May 11th; Arrange funeral in Hebden for next Friday morning. Catch midday train to London to stay with Nigel, and get a few days away from Yorkshire.

May 10th; Midday communion. Gavin from the congregation sweetly drives me to see the undertakers who handled his late wife's funeral, and James the vicar offers to do the service. Take back library books. Burst into tears in bookshop when they ask how my mother is. Get death certificate from registrar.
May 9th; Hideous sleepless night. Learn today that mother is dead. In afternoon John from Manchester kindly drives me over to see the body. Everyone very kind. Meet Judith in evening in Halifax, after she & her husband drive down to see the body.

May 8th; Go in to see mother in morning. Consultant Chandrate tells me mother has had all the treatment they can think of, and it's time to stop the treatment. I ask why not get a surgeon to operate on the heart valve if she's dying anyway? He is aghast, and it turns out he is a respiratory man, not a cardiologist, though he's been talking about mother's heart since she got in. The consultant reluctantly agrees to get me a second opinion from a cardiologist. I wait for the cardio all day while mother grows more incoherent and tired. The Catholic chaplin pops in to give a blessing, suggesting the doctors have decided she's going in hours not days. Go home in the afternoon leaving her dozing.
May 7th; Grim day at the hospital.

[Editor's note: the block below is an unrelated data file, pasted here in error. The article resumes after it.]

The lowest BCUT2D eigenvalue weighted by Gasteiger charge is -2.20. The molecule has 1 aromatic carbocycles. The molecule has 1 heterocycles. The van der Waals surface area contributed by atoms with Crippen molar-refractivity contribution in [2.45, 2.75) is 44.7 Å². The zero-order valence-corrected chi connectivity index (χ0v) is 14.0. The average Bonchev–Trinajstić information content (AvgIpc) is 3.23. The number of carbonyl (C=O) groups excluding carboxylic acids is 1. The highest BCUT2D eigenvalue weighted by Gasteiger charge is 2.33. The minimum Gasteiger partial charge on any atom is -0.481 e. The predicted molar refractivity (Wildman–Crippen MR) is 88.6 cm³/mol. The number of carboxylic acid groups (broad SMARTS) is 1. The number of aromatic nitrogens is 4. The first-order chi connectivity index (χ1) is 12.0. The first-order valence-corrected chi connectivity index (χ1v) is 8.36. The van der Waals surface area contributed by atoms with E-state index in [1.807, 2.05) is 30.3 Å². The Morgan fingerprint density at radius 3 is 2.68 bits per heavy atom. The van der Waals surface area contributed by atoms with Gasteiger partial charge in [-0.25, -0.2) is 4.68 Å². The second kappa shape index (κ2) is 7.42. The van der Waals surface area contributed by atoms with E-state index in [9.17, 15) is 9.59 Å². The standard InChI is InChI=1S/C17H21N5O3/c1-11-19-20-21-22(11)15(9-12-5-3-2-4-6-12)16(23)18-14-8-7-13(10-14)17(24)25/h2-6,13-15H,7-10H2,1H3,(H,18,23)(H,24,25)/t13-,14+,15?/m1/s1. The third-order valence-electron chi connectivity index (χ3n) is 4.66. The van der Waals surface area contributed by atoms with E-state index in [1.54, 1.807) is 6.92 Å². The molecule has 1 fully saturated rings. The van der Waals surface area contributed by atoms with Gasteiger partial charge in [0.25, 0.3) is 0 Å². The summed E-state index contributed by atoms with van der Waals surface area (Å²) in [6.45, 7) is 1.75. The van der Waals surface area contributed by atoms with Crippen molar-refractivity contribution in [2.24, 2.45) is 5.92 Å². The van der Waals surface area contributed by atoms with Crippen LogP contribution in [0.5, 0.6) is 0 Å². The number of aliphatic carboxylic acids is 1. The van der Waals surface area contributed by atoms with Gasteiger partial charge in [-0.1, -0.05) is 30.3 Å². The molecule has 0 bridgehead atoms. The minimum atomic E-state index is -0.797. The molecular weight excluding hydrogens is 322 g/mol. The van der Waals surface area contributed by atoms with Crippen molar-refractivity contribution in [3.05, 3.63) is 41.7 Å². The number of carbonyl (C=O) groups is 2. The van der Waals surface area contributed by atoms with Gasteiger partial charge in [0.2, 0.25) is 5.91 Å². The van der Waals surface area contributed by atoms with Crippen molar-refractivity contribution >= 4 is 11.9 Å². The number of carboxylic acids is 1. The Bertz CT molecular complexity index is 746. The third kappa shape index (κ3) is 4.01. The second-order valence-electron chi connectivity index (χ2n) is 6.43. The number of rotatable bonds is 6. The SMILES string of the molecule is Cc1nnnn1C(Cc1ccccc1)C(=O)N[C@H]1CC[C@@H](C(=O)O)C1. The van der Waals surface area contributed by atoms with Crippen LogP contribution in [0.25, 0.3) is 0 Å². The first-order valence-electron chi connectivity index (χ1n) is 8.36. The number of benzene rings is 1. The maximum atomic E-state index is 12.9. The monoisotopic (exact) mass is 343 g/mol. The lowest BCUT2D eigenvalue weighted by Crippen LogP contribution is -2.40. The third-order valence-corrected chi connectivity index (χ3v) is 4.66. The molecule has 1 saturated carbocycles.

May 6th; Church in morning. Mother unchanged. Finish library copy of 'The Secret Teachings of Jesus', translated into English by Marvin Meyer. This is the early text of four apocryphal gospels unearthed in the Egyptian scroll find in the 1940s. The final one, The Secret Book of John, is a startling alternative version of Genesis, involving a matriarchal divine spirit, a false god throwing Adam and Eve out of Eden, and a complicated set of good and bad spirits. In the other three, a slightly harsher, more insistent, and much more paradoxical Jesus emerges than in the synoptic gospels.
May 5th; Judith drives north again. Afternoon at hospital.

May 4th; Leave Judith with mother. Try to unwind.
May 3rd; Long day at hospital. By night, finish library copy of 'Colossus' by Niall Ferguson. Not this Colossus. Ferguson says liberal empires are a good thing, the world needs one right now, and the fault with the Americans is that they are imperialists in denial, constantly trying to exert influence abroad without being willing to stay on the scene. He argues the young American elite is uninterested in joining a class of imperial administrators that settle and live abroad to run a liberal empire. Interesting data on some measurable benefits brought by British imperialism, as well as on the almost unimaginable scale of America's debt crisis.

May 2nd; Whole day at hospital with Judith talking to mother when she can follow us. Awful day.
May 1st; In the morning finish library copy of 'Occidentalism' by Ian Buruma & Avishai Margalit. Very worthwhile book. Doesn't tackle Said's 'Orientalism' head-on but traces anti-Western ideas back through Japanese nationalism and pre-war anti-Semitism. Their idea is that Occidentalists are anti-liberals trying to preserve the integrated world-view of their 'organic' culture seemingly being seduced by urban sophistication: haters of 'the metropolis'. They curiously omit the Jews of the Old Testament, calling down destruction on both the developed cultures of Egypt and Babylon, as the founding fathers of Occidentalism, but still a crisp, thoughtful book definitely worth reading. Around lunchtime, hospital calls that mother is deteriorating. Judith drives back down from Scotland, arrives in the evening.

Mark Griffith, site administrator / contact@otherlanguages.org